Whole-genome resequencing reveals world-wide ancestry and adaptive introgression events of domesticated cattle in East Asia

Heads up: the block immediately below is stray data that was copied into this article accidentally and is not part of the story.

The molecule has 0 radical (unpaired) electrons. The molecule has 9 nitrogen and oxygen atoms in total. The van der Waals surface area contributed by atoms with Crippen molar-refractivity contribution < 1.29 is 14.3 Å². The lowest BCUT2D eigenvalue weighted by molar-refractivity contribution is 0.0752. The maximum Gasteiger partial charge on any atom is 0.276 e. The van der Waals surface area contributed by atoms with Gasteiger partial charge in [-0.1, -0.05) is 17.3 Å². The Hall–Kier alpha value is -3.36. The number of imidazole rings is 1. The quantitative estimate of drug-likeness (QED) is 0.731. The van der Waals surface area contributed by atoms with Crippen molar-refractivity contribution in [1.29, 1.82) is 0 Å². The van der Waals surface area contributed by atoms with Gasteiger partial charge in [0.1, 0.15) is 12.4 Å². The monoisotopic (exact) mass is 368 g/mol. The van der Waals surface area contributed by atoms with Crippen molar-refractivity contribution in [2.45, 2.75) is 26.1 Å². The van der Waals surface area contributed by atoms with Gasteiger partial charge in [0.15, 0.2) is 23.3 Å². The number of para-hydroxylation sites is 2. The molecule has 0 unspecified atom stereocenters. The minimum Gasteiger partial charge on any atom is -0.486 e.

Cattle domestication and the complex histories of East Asian cattle breeds warrant further investigation. Through analysing the genomes of 49 modern breeds and eight East Asian ancient samples, worldwide cattle are consistently classified into five continental groups based on Y-chromosome haplotypes and autosomal variants. We find that East Asian cattle populations are mainly composed of three distinct ancestries, including an earlier East Asian taurine ancestry that reached China at least ~3.9 kya, a later introduced Eurasian taurine ancestry, and a novel Chinese indicine ancestry that diverged from Indian indicine approximately 36.6–49.6 kya. We also report historic introgression events that helped domestic cattle from southern China and the Tibetan Plateau achieve rapid adaptation by acquiring ~2.93% and ~1.22% of their genomes from banteng and yak, respectively. Our findings provide new insights into the evolutionary history of cattle and the importance of introgression in adaptation of cattle to new environmental challenges in East Asia.